The Yearbook Realization

Last Thursday, I made a disappointing discovery about my generation.

We had just received ourg yearbooks, and my friends and I were flipping through them, giggling at the candids and reminiscing at the good times we had that p

year. One friend, however, did not join in on our fun. This particular friend had received the superlative of “Most Unique”, and she was livid about it. “Kristen” I said, trying to console her, “being unique is a good thing”. Another friend glanced up at me from across the table, judgment written across her face. “No, no, it’s really not.” she informed me, and promptly went back to her book.

I was astounded.

I know that most teenagers conform to each other, but I honestly kind of assumed it was a thing that just happened. It yhad never once crossed my mind that people made an actual, conscious decision to swim solely in the mainstream, that they had no desire to explore smaller, less traveled streams. I, for one, am an avid explorer of new streams. In a place filled with Norts and t-shirts, I sport sundresses and overalls. In a class of twenty-three, I am one of two people that reads books. I’m constantly in the pursuit of witty Twitter accounts, amazing bands that have yet to take the world by storm, and friends that keep my life intriguing. A world in which everyone is the same would bore me out of my skull. No new music, no new books, and social media would be useless and uninspiring. We would be the society that YA dystopian novels warn us against.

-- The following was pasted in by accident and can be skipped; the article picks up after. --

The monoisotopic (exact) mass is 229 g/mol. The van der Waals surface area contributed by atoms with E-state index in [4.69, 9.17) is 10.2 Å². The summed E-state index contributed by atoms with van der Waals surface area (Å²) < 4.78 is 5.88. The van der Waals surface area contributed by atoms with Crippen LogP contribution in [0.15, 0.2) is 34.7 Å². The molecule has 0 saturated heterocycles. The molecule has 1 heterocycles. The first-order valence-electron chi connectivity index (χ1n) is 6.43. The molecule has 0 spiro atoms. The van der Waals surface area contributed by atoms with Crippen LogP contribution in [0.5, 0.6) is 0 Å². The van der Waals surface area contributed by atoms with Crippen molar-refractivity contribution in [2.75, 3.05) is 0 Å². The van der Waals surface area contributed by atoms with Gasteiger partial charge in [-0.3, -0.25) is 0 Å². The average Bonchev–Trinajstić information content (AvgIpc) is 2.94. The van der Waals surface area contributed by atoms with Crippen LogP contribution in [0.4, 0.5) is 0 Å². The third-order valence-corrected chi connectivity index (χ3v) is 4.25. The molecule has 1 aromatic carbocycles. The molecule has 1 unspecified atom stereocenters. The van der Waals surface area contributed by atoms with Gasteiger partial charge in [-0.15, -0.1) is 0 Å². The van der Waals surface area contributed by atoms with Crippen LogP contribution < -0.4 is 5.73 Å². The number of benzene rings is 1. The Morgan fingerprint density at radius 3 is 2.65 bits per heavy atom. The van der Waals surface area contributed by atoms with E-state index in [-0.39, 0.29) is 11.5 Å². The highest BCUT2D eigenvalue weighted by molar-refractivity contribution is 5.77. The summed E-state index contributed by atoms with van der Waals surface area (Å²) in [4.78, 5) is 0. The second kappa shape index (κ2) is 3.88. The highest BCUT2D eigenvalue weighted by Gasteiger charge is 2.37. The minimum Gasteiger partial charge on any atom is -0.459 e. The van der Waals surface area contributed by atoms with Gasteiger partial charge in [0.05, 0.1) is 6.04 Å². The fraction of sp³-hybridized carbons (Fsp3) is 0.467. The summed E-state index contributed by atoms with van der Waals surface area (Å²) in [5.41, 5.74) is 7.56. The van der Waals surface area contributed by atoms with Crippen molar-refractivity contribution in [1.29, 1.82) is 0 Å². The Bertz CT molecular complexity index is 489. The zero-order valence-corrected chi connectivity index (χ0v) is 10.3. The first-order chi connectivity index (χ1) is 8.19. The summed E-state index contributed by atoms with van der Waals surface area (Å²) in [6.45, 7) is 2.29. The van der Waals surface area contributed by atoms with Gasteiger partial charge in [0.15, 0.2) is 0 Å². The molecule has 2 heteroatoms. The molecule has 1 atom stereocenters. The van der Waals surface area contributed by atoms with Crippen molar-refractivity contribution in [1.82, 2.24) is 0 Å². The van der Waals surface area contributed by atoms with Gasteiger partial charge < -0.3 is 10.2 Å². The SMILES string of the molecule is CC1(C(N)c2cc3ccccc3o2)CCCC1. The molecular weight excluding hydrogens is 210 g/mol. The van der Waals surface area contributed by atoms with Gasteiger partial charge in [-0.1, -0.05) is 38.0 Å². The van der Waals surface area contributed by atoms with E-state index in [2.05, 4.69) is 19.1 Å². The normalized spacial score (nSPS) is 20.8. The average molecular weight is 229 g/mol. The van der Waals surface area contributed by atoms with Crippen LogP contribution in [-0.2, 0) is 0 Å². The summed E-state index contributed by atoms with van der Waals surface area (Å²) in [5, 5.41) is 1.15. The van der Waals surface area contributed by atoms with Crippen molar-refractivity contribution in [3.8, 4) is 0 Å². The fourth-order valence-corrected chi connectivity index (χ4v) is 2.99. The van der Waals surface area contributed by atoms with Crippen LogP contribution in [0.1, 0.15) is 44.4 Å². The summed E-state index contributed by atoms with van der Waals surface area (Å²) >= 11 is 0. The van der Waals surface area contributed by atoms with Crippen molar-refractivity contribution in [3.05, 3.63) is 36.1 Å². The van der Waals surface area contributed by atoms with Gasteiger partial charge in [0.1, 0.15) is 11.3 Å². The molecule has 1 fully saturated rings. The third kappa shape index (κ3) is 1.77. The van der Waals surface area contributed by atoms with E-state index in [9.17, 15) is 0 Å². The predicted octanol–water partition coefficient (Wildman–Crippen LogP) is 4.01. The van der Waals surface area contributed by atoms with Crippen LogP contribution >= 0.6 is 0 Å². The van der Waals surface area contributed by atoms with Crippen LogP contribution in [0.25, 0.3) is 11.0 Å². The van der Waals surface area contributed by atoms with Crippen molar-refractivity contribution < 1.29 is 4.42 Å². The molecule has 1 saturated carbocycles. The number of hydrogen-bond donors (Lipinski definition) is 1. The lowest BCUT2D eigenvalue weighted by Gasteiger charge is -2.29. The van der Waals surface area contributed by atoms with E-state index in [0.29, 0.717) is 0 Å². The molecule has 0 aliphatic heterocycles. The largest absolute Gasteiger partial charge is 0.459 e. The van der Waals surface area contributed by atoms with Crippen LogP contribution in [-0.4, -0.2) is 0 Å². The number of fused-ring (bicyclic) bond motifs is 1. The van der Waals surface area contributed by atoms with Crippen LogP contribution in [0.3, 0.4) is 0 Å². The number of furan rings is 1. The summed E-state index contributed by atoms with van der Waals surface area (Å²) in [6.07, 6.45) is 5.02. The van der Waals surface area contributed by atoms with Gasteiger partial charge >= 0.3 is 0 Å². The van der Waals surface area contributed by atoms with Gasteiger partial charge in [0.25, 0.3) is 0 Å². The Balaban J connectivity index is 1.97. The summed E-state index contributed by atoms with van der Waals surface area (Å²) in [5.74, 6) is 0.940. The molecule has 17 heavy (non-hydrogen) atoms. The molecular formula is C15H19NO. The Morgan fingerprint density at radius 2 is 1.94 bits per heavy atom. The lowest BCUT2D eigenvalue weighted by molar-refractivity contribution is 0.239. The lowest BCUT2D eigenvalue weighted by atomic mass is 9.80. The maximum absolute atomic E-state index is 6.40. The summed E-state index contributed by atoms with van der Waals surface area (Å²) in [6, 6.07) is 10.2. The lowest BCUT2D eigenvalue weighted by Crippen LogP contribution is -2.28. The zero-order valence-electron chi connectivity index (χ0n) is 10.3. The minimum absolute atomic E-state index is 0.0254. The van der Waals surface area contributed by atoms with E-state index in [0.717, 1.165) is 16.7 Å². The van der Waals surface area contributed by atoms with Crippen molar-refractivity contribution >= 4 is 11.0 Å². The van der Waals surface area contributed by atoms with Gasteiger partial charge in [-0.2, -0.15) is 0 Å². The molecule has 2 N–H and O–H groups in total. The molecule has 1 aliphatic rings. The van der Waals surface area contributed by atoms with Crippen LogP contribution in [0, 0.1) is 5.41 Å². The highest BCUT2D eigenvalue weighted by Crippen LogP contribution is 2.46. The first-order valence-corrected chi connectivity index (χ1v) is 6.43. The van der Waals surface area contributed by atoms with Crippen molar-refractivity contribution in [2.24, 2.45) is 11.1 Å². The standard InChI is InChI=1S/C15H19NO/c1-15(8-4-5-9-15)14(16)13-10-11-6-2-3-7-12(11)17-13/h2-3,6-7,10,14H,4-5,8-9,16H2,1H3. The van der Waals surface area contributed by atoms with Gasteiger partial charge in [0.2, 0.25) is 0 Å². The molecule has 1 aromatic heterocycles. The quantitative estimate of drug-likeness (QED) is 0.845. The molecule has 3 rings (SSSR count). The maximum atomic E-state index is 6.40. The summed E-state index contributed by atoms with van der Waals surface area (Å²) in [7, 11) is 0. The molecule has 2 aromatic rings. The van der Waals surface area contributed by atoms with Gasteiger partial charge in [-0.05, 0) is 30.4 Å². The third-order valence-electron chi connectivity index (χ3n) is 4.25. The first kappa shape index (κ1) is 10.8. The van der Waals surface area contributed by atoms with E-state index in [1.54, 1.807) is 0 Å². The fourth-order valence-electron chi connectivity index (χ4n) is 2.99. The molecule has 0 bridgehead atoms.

Don’t get me wrong here, I’m about as basic as they come. I quote Mean Girls daily, I know every single Taylor Swift song, I tweet about as often as I pray, and I think that Zac Efron is hotter than an afternoon in August. For the most part, I’m a common white girl, and I’m proud of it. However, there are some traits that make me different, and I’ll be damned if I don’t cling to them like Rose to that door at the end of Titanic.

And why shouldn’t I? Why should I be discouraged from simply being myself? If God had wanted us all to be the same, He would have made us so. The Declaration of Independence says all men are created equal, but that is so laughably far from the truth. Take me, for example. I’m not a straight-A student like some people, nor do I have a fabulous singing voice. I’m not tall like a supermodel, and I don’t have hair like a mermaid. But guess what? I love myself. I can make people laugh, I’m always ready with a pun, and strangers tell me that I’m adorable. I can read a book in a day, and I strongly believe in horoscopes. I’m not the most popular person at my school, but I’m okay with that. I love being who I am, and I wouldn’t change it for the world.

Millennials, I implore you to stop listening to American Top 40 and start marching to the beat of your own drum. Stop chasing after every single fad that comes along. Take some time, and figure out what it is that you like, what makes you special. When you do, be sure and tweet me, because I love making new friends.

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